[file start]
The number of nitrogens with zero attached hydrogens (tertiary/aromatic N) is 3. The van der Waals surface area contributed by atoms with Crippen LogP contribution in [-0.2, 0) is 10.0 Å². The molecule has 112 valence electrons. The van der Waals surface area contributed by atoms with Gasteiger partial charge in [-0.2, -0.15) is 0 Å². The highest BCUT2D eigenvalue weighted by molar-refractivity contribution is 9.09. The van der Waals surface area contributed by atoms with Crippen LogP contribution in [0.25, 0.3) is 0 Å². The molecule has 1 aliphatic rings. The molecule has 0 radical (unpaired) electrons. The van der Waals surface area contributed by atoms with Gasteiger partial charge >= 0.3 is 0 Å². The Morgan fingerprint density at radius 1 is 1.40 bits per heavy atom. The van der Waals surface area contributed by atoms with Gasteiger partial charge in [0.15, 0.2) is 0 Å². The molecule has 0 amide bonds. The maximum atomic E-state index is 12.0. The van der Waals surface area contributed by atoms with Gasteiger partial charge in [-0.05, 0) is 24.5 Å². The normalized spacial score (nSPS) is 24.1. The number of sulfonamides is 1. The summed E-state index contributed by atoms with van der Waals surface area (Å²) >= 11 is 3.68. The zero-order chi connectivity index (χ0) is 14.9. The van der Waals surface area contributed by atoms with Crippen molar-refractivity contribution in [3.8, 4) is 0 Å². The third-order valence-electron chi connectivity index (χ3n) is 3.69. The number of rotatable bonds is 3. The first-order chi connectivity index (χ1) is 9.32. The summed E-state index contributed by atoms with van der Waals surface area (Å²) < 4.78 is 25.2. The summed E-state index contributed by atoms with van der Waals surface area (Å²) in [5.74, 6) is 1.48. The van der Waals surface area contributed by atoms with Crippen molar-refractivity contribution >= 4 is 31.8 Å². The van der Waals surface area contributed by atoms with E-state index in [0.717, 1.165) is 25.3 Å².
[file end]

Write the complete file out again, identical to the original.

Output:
The number of nitrogens with zero attached hydrogens (tertiary/aromatic N) is 3. The van der Waals surface area contributed by atoms with Crippen LogP contribution in [-0.2, 0) is 10.0 Å². The molecule has 112 valence electrons. The van der Waals surface area contributed by atoms with Gasteiger partial charge in [-0.2, -0.15) is 0 Å². The highest BCUT2D eigenvalue weighted by molar-refractivity contribution is 9.09. The van der Waals surface area contributed by atoms with Crippen LogP contribution in [0.25, 0.3) is 0 Å². The molecule has 1 aliphatic rings. The molecule has 0 radical (unpaired) electrons. The van der Waals surface area contributed by atoms with Gasteiger partial charge >= 0.3 is 0 Å². The Morgan fingerprint density at radius 1 is 1.40 bits per heavy atom. The van der Waals surface area contributed by atoms with Gasteiger partial charge in [0.15, 0.2) is 0 Å². The molecule has 0 amide bonds. The maximum atomic E-state index is 12.0. The van der Waals surface area contributed by atoms with Gasteiger partial charge in [-0.05, 0) is 24.5 Å². The normalized spacial score (nSPS) is 24.1. The number of sulfonamides is 1. The summed E-state index contributed by atoms with van der Waals surface area (Å²) >= 11 is 3.68. The zero-order chi connectivity index (χ0) is 14.9. The van der Waals surface area contributed by atoms with Crippen molar-refractivity contribution in [3.8, 4) is 0 Å². The third-order valence-electron chi connectivity index (χ3n) is 3.69. The number of rotatable bonds is 3. The first-order chi connectivity index (χ1) is 9.32. The summed E-state index contributed by atoms with van der Waals surface area (Å²) < 4.78 is 25.2. The summed E-state index contributed by atoms with van der Waals surface area (Å²) in [5.74, 6) is 1.48. The van der Waals surface area contributed by atoms with Crippen molar-refractivity contribution >= 4 is 31.8 Å². The van der Waals surface area contributed by atoms with E-state index in [0.717, 1.165) is 25.3 Å².